CDFI Friendly America
To engage with CDFI Friendly America LLC to bring financing from one or more community development financial institutions (CDFIs) to the City. The scope of work to be provided includes creating a CDFI Friendly strategy to significantly increase CDFI financing in Fort Worth, with priority on financing for communities of color and others that have long been denied full access to essential financing on reasonable and appropriate terms, establishing an independent permanent CDFI Friendly entity, research on community development efforts, local market conditions and trends and/or opportunities, identifying credit gaps that CDFI financing might fill, and preparing a business plan that clarifies and illuminates key findings, assumptions, resource needs, market priorities and projected outcomes.
Center for Transforming Lives
The Center for Transforming Lives (CTL) intends to complete an adaptive reuse of a 1950’s era structure, located at 2851 S. Riverside Drive. This facility is located within the 76119-zip code which has one of the highest poverty rates in Tarrant County. The proposed redevelopment will restore both the building and the surrounding land to create a hub for services, such as early childhood education and economic opportunity. The City of Fort Worth and Tarrant County, have identified a need to partner on the establishment of this centralized campus to improve access to childcare, healthcare and workforce development.
Child Care Associates
Renovation of the Gwendolyn C. Gragg Child Development Center includes the addition of three classrooms bringing the total to eight classrooms and expanded services for infants and toddlers.
Child Care Associates
Building a new Early Learning Center at the future Stop Six Social Services Hub to expand access to infant, toddler and three-year old services in Stop Six. The ARPA investment will draw $9.2M in quality learning services from Child Care Associates at no charge to low-income families in Stop Six over ten (10) years
Evans & Rosedale Redevelopment
Property is being purchased to resell at below market value in order to facilitate the redevelopment of a portion of the Historic Southside Neighborhood to include low to moderate-income housing as part of the Evans & Rosedale Urban Village Master Plan.
Habitat for Humanity
The purchase of the fourteen detached platted lots south of John Peter Smith Hospital will include the replatting and development of land to build 26 or more affordable townhomes, which will be sold to low-to moderate-income households in Fort Worth.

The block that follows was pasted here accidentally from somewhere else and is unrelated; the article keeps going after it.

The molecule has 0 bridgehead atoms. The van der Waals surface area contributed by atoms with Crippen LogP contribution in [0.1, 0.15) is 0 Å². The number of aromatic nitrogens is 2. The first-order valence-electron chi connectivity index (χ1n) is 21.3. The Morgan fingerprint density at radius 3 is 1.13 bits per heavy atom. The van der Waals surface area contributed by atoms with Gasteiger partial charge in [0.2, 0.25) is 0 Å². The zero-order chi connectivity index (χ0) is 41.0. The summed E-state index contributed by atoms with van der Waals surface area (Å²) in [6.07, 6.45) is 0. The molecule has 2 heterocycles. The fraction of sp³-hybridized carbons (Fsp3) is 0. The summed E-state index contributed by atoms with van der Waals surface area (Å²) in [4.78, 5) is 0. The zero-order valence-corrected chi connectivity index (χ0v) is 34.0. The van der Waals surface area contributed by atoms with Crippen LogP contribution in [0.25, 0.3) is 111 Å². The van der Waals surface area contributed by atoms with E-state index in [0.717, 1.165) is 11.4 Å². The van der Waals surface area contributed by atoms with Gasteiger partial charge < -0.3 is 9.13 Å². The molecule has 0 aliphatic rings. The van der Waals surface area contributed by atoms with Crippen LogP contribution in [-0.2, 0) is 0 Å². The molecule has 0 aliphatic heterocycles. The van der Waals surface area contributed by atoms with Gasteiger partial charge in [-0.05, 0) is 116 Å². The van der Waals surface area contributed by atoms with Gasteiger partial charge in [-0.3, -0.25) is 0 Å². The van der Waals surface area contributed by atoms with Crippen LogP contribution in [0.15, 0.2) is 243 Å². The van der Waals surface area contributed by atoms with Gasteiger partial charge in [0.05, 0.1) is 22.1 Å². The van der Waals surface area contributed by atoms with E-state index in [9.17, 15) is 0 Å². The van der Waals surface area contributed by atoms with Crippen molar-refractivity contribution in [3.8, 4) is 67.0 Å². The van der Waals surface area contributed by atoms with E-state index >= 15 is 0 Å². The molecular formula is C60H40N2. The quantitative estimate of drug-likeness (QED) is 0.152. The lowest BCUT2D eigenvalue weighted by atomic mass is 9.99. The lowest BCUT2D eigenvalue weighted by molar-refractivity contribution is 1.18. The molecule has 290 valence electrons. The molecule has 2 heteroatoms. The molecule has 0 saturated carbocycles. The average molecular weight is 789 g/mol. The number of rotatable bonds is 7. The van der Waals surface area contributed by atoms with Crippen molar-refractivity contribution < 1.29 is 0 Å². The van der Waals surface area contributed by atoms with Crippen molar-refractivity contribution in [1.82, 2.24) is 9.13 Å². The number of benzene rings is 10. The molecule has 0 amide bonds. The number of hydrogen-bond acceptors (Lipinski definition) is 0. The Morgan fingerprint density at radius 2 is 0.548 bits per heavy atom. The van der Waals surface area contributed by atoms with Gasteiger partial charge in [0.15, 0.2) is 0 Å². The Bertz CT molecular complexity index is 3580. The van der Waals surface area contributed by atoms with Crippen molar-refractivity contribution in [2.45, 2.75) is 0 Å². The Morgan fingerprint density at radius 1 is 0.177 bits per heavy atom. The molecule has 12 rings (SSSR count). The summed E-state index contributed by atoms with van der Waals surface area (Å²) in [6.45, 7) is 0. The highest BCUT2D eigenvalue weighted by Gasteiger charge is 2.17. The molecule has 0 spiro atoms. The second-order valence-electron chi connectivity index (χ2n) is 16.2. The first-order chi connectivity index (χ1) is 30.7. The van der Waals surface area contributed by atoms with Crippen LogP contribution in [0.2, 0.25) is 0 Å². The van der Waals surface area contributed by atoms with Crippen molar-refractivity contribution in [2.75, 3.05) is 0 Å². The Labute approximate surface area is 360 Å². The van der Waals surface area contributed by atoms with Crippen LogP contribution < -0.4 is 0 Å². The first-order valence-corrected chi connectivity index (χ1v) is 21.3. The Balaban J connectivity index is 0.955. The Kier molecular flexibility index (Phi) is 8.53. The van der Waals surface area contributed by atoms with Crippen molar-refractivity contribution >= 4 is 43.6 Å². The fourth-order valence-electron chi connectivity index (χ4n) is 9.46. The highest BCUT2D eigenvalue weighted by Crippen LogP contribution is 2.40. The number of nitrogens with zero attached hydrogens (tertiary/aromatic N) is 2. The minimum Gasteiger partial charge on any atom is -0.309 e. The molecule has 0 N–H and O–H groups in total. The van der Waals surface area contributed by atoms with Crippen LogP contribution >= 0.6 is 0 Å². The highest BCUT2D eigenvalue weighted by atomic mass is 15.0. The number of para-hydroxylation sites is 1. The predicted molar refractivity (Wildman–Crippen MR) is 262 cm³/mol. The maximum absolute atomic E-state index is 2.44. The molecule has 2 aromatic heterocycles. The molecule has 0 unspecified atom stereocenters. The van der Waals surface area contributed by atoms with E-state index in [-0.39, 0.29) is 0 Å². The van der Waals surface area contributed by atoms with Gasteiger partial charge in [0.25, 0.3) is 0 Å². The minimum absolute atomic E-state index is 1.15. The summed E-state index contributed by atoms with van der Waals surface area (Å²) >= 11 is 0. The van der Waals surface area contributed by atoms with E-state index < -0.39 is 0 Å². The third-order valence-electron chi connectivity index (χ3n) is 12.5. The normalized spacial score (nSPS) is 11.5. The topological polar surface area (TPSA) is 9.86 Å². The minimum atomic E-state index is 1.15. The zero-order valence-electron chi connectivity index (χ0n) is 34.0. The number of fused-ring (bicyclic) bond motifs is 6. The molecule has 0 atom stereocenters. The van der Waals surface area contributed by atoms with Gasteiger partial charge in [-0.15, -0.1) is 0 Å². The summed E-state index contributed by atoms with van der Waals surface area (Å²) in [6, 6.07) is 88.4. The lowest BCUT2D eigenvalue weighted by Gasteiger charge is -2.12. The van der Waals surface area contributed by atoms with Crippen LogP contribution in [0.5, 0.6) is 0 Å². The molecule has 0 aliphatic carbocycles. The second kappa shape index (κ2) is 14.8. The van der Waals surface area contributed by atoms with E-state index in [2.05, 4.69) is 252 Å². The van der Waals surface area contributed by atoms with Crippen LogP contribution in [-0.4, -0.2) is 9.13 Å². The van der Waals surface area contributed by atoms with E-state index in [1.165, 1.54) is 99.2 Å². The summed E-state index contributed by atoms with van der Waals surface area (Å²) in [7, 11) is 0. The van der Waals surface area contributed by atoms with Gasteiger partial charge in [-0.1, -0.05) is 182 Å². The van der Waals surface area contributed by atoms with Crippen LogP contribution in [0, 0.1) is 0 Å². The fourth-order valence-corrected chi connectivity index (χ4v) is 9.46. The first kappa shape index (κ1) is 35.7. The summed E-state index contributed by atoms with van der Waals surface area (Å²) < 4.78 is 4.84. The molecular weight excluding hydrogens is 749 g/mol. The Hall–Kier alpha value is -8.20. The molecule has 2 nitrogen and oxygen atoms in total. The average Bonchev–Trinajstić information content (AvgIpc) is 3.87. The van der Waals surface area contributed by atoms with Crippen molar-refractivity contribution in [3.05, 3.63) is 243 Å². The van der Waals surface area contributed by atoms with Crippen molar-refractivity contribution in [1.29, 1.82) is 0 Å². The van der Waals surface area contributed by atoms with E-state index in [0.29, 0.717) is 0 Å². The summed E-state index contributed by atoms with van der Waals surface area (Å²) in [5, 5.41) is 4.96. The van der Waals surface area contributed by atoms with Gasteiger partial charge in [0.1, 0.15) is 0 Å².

The Neighborhood WiFi project was initially begun with CARES funding to provide free internet access to approximately 10,000 homes in five underserved neighborhoods in the City; Rosemont, Ash Crescent, Stop Six, Northside and Como, in an effort to support remote education, employment search, remote work, telemedicine and access to community services. Several factors led to delays in the project’s completion. While the wireless service has been established in each area, ARPA funding will cover necessary redesign of deployed infrastructure, the completed implementation of the project, community outreach and education and operational costs necessary for the management of the deployed technology until September 30, 2025.
Permanent Supportive Housing
The City of Fort Worth is part of the local Continuum of Care (CoC), and one of the priorities of the CoC is to address the current level of chronic homelessness. Tarrant County Homeless Coalition (TCHC) evaluated the homelessness situation in the CoC area and identified strategies, resources, and the estimated number of new physical units of permanent supportive housing (PSH) needed. TCHC has determined one of the greatest needs is for physical units designated for the chronically homeless. The allocation of general ARPA funds will allow the City to produce an additional 40 PSH units.
Establishment of the Techstars Future of Human Movement Accelerator program to address the disparities caused by the pandemic in physical therapy services by developing businesses that deliver new therapies and technologies to better the health outcomes for all residents of Tarrant County. In order to implement these efforts, Tarrant County and the City of Fort Worth are each committing funding in support of a three-year program for the Accelerator Services program.
Visit Fort Worth
Visit Fort Worth will put ARPA funds to work rebuilding our visitor economy, which supports jobs and local business. Visit Fort Worth powers economic development through tourism – creating jobs, raising the City of Fort Worth’s visibility and contributing to local quality of life. As a 501(c)(6) contracted with the City of Fort Worth, Visit Fort Worth represents the hospitality industry as they share the Fort Worth story.
In 2020, Visit Fort Worth responded to the pandemic by laying off 20% of its staff, reducing spending and shuttering visitor centers. During the pandemic 12 employees were laid off. Over the next three years ARPA funds will replace about half of the $10.44 million Visit Fort Worth lost during the tourism downturn. Specifically, $6 million over three years or 57% of that total loss of projected revenue, enabling Visit Fort Worth to rehire 6 of the 12 staff members.